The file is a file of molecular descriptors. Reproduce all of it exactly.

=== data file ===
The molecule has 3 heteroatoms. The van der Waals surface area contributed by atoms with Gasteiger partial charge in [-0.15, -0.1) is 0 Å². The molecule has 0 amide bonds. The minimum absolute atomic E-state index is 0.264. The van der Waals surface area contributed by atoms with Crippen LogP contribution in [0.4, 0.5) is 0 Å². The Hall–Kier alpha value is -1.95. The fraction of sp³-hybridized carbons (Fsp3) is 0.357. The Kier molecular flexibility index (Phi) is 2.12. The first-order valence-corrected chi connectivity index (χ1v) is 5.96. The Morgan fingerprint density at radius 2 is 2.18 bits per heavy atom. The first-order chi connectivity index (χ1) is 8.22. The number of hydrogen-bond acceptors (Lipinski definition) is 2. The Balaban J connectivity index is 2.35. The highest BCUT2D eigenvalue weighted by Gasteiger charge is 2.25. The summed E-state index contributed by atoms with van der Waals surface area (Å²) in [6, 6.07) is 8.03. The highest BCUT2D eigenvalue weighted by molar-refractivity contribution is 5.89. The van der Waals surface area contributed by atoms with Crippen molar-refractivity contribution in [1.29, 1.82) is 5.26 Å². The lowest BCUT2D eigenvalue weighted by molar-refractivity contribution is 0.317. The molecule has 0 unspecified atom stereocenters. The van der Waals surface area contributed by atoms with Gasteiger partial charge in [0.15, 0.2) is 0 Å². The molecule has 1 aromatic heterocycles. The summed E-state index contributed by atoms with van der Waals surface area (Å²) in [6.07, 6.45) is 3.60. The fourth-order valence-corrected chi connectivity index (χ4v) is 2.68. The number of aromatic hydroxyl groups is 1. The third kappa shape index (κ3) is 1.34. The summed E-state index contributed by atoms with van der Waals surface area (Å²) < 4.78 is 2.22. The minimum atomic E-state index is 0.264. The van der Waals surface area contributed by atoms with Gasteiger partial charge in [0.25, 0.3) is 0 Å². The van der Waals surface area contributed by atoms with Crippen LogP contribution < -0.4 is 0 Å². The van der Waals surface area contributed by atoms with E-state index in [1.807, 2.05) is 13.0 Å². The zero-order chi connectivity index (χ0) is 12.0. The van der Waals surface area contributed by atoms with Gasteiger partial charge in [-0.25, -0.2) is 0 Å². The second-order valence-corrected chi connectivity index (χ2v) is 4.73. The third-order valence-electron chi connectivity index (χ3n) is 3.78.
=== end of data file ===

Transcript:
The molecule has 3 heteroatoms. The van der Waals surface area contributed by atoms with Gasteiger partial charge in [-0.15, -0.1) is 0 Å². The molecule has 0 amide bonds. The minimum absolute atomic E-state index is 0.264. The van der Waals surface area contributed by atoms with Crippen LogP contribution in [0.4, 0.5) is 0 Å². The Hall–Kier alpha value is -1.95. The fraction of sp³-hybridized carbons (Fsp3) is 0.357. The Kier molecular flexibility index (Phi) is 2.12. The first-order valence-corrected chi connectivity index (χ1v) is 5.96. The Morgan fingerprint density at radius 2 is 2.18 bits per heavy atom. The first-order chi connectivity index (χ1) is 8.22. The number of hydrogen-bond acceptors (Lipinski definition) is 2. The Balaban J connectivity index is 2.35. The highest BCUT2D eigenvalue weighted by Gasteiger charge is 2.25. The summed E-state index contributed by atoms with van der Waals surface area (Å²) in [6, 6.07) is 8.03. The highest BCUT2D eigenvalue weighted by molar-refractivity contribution is 5.89. The van der Waals surface area contributed by atoms with Crippen molar-refractivity contribution in [1.29, 1.82) is 5.26 Å². The lowest BCUT2D eigenvalue weighted by molar-refractivity contribution is 0.317. The molecule has 0 unspecified atom stereocenters. The van der Waals surface area contributed by atoms with Gasteiger partial charge in [0.15, 0.2) is 0 Å². The molecule has 1 aromatic heterocycles. The summed E-state index contributed by atoms with van der Waals surface area (Å²) in [6.07, 6.45) is 3.60. The fourth-order valence-corrected chi connectivity index (χ4v) is 2.68. The number of aromatic hydroxyl groups is 1. The third kappa shape index (κ3) is 1.34. The summed E-state index contributed by atoms with van der Waals surface area (Å²) < 4.78 is 2.22. The minimum atomic E-state index is 0.264. The van der Waals surface area contributed by atoms with Gasteiger partial charge in [0.25, 0.3) is 0 Å². The van der Waals surface area contributed by atoms with Crippen LogP contribution < -0.4 is 0 Å². The van der Waals surface area contributed by atoms with E-state index in [1.807, 2.05) is 13.0 Å². The zero-order chi connectivity index (χ0) is 12.0. The van der Waals surface area contributed by atoms with Gasteiger partial charge in [-0.25, -0.2) is 0 Å². The second-order valence-corrected chi connectivity index (χ2v) is 4.73. The third-order valence-electron chi connectivity index (χ3n) is 3.78.